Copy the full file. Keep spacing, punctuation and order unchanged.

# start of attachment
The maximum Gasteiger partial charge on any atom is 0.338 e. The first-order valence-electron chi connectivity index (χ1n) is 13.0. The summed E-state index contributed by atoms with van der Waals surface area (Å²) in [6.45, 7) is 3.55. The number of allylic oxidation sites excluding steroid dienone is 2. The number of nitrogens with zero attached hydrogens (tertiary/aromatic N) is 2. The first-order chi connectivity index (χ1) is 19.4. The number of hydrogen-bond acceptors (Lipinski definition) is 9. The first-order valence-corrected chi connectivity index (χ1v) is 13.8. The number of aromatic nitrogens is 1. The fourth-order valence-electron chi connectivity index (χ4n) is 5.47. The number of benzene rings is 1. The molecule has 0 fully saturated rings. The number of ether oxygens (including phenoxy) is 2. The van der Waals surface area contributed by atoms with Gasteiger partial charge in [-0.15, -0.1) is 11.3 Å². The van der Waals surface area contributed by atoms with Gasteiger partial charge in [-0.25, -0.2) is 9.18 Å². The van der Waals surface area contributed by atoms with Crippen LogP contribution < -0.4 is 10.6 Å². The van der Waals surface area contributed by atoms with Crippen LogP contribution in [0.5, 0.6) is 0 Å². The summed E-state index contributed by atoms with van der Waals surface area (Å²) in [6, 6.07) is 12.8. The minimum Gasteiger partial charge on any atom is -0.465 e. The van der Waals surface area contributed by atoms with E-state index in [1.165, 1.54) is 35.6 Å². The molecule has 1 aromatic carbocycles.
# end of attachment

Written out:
The maximum Gasteiger partial charge on any atom is 0.338 e. The first-order valence-electron chi connectivity index (χ1n) is 13.0. The summed E-state index contributed by atoms with van der Waals surface area (Å²) in [6.45, 7) is 3.55. The number of allylic oxidation sites excluding steroid dienone is 2. The number of nitrogens with zero attached hydrogens (tertiary/aromatic N) is 2. The first-order chi connectivity index (χ1) is 19.4. The number of hydrogen-bond acceptors (Lipinski definition) is 9. The first-order valence-corrected chi connectivity index (χ1v) is 13.8. The number of aromatic nitrogens is 1. The fourth-order valence-electron chi connectivity index (χ4n) is 5.47. The number of benzene rings is 1. The molecule has 0 fully saturated rings. The number of ether oxygens (including phenoxy) is 2. The van der Waals surface area contributed by atoms with Gasteiger partial charge in [-0.15, -0.1) is 11.3 Å². The van der Waals surface area contributed by atoms with Gasteiger partial charge in [-0.25, -0.2) is 9.18 Å². The van der Waals surface area contributed by atoms with Crippen LogP contribution < -0.4 is 10.6 Å². The van der Waals surface area contributed by atoms with Crippen LogP contribution in [0.5, 0.6) is 0 Å². The summed E-state index contributed by atoms with van der Waals surface area (Å²) in [6, 6.07) is 12.8. The minimum Gasteiger partial charge on any atom is -0.465 e. The van der Waals surface area contributed by atoms with E-state index in [1.165, 1.54) is 35.6 Å². The molecule has 1 aromatic carbocycles.